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Development of CRISPR-Cas and LAMP diagnostics to inform plant disease management

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  • Full or part time
    Dr J Tovar
    Dr L Bindschedler
  • Application Deadline
    No more applications being accepted
  • Competition Funded PhD Project (European/UK Students Only)
    Competition Funded PhD Project (European/UK Students Only)

Project Description

Fungal infections are a major threat to food security worldwide. In the UK alone, Septoria wheat leaf blotch – a fungal disease caused by Zymoseptoria tritici – and oilseed rape phoma leafspot and stem canker, diseases caused by the fungi Leptosphaeria maculans and L. biglobosa, cause combined agricultural loses of €180-300 million Euros per year. Other major crops such as barley and potato are also severely affected by fungal infection. The implementation of effective plant disease management strategies by farmers in the field requires fast, sensitive and specific diagnosis of infection, yet current diagnostic methods based on sample culture and microscopic identification are inadequate. Modern diagnostic tools that allow early intervention to minimise symptom development and agricultural loss are urgently needed.
This project seeks to develop novel nucleic acids diagnostic tests for fungal infections using Leptosphaeria and Zymoseptoria as case studies. We will use a set of genus-specific and species-specific DNA target biomarkers recently identified in Dr Tovar-Torres’s laboratory and CRISPR-Cas and loop-mediated amplification (LAMP) technologies to generate standardised Leptosphaeria and Zymoseptoria diagnostic kits for field and laboratory diagnosis. The project contains the following work packages:
1. Biomarker design and engineering of molecular reagents. Data mining and bioinformatic tools will be used to identify unique Leptosphaeria maculans and Zymoseptoria tritici target biomarkers for use in single and multiplex diagnostic assays. Expected outcomes: Guide CRISPR RNAs and LAMP primer sets that allow species-specific detection of disease-causing fungi.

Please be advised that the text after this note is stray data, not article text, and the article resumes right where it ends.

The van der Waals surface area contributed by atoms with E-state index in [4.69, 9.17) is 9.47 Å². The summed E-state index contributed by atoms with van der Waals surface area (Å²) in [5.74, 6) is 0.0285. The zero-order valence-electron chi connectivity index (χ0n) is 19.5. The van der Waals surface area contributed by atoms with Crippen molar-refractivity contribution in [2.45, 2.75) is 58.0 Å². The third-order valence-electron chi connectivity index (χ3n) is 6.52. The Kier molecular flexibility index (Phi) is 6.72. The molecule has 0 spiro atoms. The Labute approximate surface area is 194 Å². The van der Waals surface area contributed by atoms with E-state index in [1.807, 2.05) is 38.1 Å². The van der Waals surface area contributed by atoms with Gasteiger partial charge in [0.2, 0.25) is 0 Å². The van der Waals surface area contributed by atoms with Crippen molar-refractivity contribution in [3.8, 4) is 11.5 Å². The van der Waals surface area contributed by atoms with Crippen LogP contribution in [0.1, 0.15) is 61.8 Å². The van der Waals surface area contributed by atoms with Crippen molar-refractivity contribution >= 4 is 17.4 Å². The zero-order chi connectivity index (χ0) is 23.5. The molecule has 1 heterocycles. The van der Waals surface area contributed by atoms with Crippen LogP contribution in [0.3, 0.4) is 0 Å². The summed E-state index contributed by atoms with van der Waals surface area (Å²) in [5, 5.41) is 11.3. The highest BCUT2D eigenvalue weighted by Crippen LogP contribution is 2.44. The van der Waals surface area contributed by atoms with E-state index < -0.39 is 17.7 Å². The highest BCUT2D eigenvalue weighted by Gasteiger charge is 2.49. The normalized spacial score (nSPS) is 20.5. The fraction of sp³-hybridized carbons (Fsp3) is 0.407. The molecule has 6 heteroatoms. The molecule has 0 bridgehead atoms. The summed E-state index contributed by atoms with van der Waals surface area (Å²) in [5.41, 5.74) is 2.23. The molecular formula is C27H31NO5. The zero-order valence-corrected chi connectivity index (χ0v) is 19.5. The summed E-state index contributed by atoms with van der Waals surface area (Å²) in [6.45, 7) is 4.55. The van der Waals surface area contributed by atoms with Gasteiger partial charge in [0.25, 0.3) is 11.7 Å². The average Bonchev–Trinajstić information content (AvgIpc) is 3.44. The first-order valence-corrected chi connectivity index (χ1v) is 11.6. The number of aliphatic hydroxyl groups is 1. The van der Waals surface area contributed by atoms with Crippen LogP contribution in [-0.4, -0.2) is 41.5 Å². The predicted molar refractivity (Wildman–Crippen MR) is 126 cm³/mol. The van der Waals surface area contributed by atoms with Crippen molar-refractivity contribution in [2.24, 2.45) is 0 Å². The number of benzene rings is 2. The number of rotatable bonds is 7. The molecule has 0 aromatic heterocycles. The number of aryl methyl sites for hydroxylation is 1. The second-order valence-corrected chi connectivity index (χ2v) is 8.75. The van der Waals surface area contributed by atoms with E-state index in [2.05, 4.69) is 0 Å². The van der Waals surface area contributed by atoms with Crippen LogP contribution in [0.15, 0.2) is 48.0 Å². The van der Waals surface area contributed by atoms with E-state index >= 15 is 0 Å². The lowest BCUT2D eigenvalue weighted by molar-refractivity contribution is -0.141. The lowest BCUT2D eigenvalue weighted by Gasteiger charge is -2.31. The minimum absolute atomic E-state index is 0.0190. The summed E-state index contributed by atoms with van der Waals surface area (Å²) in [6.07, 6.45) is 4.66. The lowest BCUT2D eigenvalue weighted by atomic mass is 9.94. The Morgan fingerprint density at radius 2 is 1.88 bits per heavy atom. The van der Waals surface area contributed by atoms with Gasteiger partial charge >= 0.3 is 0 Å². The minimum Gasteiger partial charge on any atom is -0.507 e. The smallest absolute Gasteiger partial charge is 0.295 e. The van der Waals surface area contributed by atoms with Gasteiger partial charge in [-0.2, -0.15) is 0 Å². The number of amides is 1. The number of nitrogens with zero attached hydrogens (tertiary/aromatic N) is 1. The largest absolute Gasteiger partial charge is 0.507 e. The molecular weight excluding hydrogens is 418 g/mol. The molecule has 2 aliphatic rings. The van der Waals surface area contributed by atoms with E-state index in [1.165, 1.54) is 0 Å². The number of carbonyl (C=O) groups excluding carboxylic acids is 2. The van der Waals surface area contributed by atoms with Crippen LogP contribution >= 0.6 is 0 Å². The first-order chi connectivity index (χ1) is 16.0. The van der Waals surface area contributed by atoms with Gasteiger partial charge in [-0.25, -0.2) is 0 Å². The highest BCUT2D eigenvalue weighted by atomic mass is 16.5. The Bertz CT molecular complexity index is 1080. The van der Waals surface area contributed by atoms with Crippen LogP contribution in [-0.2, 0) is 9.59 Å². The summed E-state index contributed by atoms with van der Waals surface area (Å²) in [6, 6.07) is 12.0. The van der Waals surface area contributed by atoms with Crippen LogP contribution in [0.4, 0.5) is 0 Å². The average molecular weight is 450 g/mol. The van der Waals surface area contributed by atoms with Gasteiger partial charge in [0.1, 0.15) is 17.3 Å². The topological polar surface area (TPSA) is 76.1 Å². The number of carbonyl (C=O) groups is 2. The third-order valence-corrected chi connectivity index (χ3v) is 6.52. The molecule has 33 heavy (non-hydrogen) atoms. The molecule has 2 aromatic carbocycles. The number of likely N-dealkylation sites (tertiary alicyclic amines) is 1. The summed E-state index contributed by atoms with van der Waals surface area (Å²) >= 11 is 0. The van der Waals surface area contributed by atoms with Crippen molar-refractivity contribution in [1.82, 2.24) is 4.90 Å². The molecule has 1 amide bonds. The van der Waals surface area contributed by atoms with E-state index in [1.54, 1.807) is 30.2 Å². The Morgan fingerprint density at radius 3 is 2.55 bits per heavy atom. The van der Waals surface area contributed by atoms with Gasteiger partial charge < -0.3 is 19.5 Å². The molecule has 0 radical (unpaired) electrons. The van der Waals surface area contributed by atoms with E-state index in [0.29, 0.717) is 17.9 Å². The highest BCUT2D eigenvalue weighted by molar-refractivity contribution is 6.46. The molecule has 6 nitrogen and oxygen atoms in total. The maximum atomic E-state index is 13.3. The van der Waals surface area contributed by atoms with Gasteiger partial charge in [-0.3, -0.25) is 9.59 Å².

2. Assay design and optimisation of reaction conditions. Isothermal and multi-thermal biochemical assays will be tested under a range experimental conditions to optimise reagent mixtures and reaction conditions. Expected outcomes: Standardised LAMP and in CRISPR-Cas assays for Leptosphaeria and Zymoseptoria diagnostics.
3. In-vitro assay evaluation: sensitivity and specificity testing. We will test the specificity and sensitivity of our standardised assays in vitro by establishing the minimum genomic equivalents or colony forming units that can be reliably detected using either serial dilution of DNA or spiked samples with quantified fungal conidia, followed by DNA isolation and detection. Expected outcomes: Monoplex and multiplex Leptosphaeria and Zymoseptoria assays with optimised sensitivity and specificity.
4. Validation of Leptosphaeria and Zymoseptoria diagnostic kits using field samples. We will validate our kits using field samples. Expected outcomes: A fully validated and standardised set of CRISPR-Cas and LAMP fungal diagnostic kits.
This proposal is expected to generate novel molecular diagnostic tools with substantial societal and economic impact. Farmers, biotech companies and diagnostic enterprises are all potential stakeholders. Early fungal diagnosis will support plant disease management leading to significant savings to the UK and global agriculture.

Interviews are provisionally planned for the period 25th February and 8th March 2019.
Please follow the application link below to our school web page for full instructions on eligibility and how to apply

Funding Notes

The studentship award will cover the cost of institutional tuition fees and provide an annual tax-free living stipend with at the standard RCUK rate with London weighting. The amount is currently at £16,777pa for the 18/19 Academic Year

References

Sashital, D. G. (2018). "Pathogen detection in the CRISPR-Cas era." Genome Medicine 10.
Zhou, L., et al. (2018). "The applications of CRISPR/Cas system in molecular detection." Journal of Cellular and Molecular Medicine 22(12): 5807-5815.
Knott, G. J. and J. A. Doudna (2018). "CRISPR-Cas guides the future of genetic engineering." Science 361(6405): 866-869.

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